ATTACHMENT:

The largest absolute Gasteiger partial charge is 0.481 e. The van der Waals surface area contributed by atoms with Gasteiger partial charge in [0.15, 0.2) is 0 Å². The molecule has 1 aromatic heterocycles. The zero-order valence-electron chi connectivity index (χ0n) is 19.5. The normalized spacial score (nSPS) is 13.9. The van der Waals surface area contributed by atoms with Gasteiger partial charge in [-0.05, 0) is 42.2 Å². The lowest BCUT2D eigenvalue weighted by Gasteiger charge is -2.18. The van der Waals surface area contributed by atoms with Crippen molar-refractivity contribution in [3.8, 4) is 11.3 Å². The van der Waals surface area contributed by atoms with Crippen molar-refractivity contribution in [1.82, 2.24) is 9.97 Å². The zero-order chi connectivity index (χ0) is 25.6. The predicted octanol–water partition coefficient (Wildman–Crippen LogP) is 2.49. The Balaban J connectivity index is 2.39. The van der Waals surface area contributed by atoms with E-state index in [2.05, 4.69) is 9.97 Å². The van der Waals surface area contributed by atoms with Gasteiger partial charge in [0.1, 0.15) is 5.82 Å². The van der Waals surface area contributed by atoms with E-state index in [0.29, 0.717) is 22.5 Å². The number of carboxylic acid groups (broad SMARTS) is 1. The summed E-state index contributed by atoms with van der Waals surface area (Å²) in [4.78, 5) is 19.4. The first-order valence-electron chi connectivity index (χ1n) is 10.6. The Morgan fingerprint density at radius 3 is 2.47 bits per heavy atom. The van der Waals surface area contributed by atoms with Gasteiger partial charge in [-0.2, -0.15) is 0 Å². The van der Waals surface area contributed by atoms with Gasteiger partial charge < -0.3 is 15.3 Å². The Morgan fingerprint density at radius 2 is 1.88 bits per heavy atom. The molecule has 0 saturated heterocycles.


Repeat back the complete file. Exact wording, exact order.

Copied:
The largest absolute Gasteiger partial charge is 0.481 e. The van der Waals surface area contributed by atoms with Gasteiger partial charge in [0.15, 0.2) is 0 Å². The molecule has 1 aromatic heterocycles. The zero-order valence-electron chi connectivity index (χ0n) is 19.5. The normalized spacial score (nSPS) is 13.9. The van der Waals surface area contributed by atoms with Gasteiger partial charge in [-0.05, 0) is 42.2 Å². The lowest BCUT2D eigenvalue weighted by Gasteiger charge is -2.18. The van der Waals surface area contributed by atoms with Crippen molar-refractivity contribution in [3.8, 4) is 11.3 Å². The van der Waals surface area contributed by atoms with Crippen molar-refractivity contribution in [1.82, 2.24) is 9.97 Å². The zero-order chi connectivity index (χ0) is 25.6. The predicted octanol–water partition coefficient (Wildman–Crippen LogP) is 2.49. The Balaban J connectivity index is 2.39. The van der Waals surface area contributed by atoms with E-state index in [2.05, 4.69) is 9.97 Å². The van der Waals surface area contributed by atoms with Gasteiger partial charge in [0.1, 0.15) is 5.82 Å². The van der Waals surface area contributed by atoms with E-state index in [0.29, 0.717) is 22.5 Å². The number of carboxylic acid groups (broad SMARTS) is 1. The summed E-state index contributed by atoms with van der Waals surface area (Å²) in [4.78, 5) is 19.4. The first-order valence-electron chi connectivity index (χ1n) is 10.6. The Morgan fingerprint density at radius 3 is 2.47 bits per heavy atom. The van der Waals surface area contributed by atoms with Gasteiger partial charge in [-0.2, -0.15) is 0 Å². The van der Waals surface area contributed by atoms with Gasteiger partial charge < -0.3 is 15.3 Å². The Morgan fingerprint density at radius 2 is 1.88 bits per heavy atom. The molecule has 0 saturated heterocycles.